Prince William pays tribute to 'much-missed' queen in wildlife speech

Prince and Princess of Wales visit the Guildhall Windsor

LONDON (Reuters) - Britain's Prince William spoke on Tuesday of his "much-missed grandmother" Queen Elizabeth as he called for action to tackle the illegal wildlife trade saying it was destroying lives and endangering too many species.

In his first speech since being made Prince of Wales following the queen's death last month, William told the United for Wildlife Global Summit how he had been inspired to care about the environment by his father, now King Charles, and his grandparents, Elizabeth and her late husband Prince Philip.

"Our natural world is one of our greatest assets. It is a lesson I learnt from a young age, from my father and grandfather, both committed naturalists in their own right, and also from my much-missed grandmother, who cared so much for the natural world," William said.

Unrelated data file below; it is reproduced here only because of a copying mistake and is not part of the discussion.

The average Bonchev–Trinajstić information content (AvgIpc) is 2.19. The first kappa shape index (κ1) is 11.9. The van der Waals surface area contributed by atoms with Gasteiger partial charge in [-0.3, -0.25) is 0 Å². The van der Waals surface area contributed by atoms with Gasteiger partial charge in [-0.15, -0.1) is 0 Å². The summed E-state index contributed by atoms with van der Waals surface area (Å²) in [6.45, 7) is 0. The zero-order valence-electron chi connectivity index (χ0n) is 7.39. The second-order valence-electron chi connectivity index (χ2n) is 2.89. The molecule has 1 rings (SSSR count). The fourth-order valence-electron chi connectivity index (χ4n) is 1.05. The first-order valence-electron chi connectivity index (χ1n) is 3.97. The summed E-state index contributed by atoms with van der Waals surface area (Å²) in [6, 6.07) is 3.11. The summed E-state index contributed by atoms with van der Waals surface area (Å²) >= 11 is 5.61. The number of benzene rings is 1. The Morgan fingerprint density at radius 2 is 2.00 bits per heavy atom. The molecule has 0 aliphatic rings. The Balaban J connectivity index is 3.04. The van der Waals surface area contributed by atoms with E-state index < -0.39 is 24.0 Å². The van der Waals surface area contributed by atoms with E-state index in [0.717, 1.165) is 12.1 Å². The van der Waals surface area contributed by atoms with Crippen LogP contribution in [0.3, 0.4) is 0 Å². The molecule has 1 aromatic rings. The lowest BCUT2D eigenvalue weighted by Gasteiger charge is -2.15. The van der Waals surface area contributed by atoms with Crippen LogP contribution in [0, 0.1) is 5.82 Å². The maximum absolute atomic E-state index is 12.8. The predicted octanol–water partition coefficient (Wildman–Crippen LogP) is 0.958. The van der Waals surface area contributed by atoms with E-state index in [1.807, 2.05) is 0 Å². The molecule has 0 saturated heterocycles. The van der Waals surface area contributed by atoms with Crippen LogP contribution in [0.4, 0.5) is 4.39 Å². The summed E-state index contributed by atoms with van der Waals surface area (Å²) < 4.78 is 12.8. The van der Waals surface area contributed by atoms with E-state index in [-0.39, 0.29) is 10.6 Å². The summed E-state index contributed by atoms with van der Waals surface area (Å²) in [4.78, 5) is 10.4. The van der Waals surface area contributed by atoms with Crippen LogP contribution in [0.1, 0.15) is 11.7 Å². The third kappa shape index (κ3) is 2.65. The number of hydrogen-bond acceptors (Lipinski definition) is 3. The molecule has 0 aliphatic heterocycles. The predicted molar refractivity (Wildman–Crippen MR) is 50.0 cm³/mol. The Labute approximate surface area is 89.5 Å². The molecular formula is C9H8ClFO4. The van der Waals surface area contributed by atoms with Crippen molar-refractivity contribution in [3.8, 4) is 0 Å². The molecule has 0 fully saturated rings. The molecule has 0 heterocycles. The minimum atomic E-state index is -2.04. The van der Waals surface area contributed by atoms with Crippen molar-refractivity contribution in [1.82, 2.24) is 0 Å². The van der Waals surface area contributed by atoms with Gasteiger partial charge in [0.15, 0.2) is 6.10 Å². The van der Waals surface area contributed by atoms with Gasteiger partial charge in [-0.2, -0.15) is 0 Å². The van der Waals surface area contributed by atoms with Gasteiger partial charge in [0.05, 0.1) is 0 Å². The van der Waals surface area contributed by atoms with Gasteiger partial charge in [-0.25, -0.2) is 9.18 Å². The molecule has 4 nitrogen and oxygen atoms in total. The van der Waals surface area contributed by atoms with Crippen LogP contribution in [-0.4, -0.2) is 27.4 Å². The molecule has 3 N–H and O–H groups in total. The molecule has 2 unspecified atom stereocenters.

"In times of loss, it is a comfort to honour those we miss through the work we do," he told the summit at London's Science Museum where 300 leading figures from the private sector, conservation organisations and law enforcement had gathered.

William, who has campaigned for some years on the issue, said the world did not have the "luxury of time" to combat the illegal trade which is estimated by United for Wildlife to be worth up to $20 billion annually and is linked to violent crime, corruption and trafficking.

"There are still too many criminals who believe they can act with impunity, too many lives being destroyed, and too many species on the brink of extinction due to this heinous crime," he said.

William also paid tribute to Anton Mzimba, a ranger who was shot dead at a nature reserve in South Africa in July.

"The devastating news about Ranger Anton Mzimba is shocking confirmation of how vicious the illegal wildlife trade is," he said.

"He stood up to violent criminals and paid the ultimate price. It is only right that we pay tribute to him and all the other selfless rangers and frontline conservationists here today."

(Reporting by Michael Holdend; editing by Jonathan Oatis)